As Americans became more gloomy about future economic prospects, even as their opinions of the present situation improved, consumer confidence decreased this month to its lowest level since July.
The Conference Board said on Tuesday that its index measuring consumer confidence fell from 104 in March to 101.3 in April. The indicator was expected to mostly remain at its level from the previous month, according to economists.
The indicator of current economic circumstances increased from 148.9 to 151.1. Consumers’ percentage saying the economy is doing well was constant at 18.8%, while their percentage saying it is doing poorly fell from 19.3% to 18.1%.
The percentage of respondents who said there were plenty of jobs increased from 47.9 to 48.4 while the percentage who said it was difficult to get a job fell from 11.7 to 11.4 percent.
The index of expectations, which represents the view for the next six months, dropped to 68.1, the lowest level since July. Consumers are more negative about the future of business conditions and job markets than they were one month ago. Fewer families anticipate bettering business circumstances, while more anticipate them getting worse. Although it decreased, the percentage of those who have a positive perspective on their family income still outpaces those who have a negative outlook.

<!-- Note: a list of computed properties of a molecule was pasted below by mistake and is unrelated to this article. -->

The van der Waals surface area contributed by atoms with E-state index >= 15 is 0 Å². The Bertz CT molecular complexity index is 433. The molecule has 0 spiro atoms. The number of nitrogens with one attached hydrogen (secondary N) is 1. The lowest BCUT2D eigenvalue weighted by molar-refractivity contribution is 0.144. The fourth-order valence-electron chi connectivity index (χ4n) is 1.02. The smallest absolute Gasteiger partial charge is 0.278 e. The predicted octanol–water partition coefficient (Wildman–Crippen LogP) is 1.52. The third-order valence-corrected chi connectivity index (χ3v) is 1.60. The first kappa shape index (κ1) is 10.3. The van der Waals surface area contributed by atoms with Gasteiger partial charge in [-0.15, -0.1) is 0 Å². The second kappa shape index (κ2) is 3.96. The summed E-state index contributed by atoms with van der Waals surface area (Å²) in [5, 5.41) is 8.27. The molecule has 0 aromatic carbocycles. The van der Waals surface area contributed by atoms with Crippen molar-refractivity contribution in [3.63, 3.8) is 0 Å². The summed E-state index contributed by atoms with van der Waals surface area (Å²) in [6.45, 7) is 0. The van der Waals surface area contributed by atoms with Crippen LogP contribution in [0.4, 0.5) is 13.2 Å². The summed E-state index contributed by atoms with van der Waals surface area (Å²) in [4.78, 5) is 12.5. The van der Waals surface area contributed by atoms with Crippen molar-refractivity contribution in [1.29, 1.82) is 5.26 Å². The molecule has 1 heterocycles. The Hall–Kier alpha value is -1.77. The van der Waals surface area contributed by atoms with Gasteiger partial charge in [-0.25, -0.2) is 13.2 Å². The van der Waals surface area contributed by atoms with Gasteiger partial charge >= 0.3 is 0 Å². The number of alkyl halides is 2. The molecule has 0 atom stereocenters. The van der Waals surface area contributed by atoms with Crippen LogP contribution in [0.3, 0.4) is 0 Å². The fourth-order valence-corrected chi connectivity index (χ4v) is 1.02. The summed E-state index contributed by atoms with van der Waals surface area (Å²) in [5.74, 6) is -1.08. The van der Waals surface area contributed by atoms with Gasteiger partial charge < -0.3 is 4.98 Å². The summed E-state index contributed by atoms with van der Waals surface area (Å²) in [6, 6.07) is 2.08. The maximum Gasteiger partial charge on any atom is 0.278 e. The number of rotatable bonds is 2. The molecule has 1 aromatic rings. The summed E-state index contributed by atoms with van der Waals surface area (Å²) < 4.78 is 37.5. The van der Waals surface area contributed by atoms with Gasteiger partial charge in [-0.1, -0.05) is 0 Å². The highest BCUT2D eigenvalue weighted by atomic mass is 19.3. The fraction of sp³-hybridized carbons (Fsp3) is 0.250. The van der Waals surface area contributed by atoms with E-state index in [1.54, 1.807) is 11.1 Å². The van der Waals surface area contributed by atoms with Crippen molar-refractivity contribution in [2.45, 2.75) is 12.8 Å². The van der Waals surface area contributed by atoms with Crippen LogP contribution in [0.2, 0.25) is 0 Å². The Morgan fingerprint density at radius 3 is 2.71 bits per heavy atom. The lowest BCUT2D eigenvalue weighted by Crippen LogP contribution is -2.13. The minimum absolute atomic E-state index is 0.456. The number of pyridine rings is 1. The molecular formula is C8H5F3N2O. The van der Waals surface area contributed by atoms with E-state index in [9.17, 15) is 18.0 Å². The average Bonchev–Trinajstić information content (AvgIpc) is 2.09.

Ataman Ozyildirim, senior director of economics at the Conference Board, stated that “although consumers’ generally positive assessment of the current business environment slightly improved in April, their expectations decreased and remain below the level that frequently signals a recession looming in the near future.”
According to Oxyildirim, since the March reading, inflation predictions have not altered.
“However, April’s findings reveal that consumer inflation estimates for the coming year remained practically steady from March at 6.2 percent; even while this level is far lower than the top of 7.9 percent attained last year, it is nevertheless high. In April, overall plans to buy homes, cars, appliances, and vacations all declined, suggesting that consumers may be cutting back amid rising pessimism,” he added.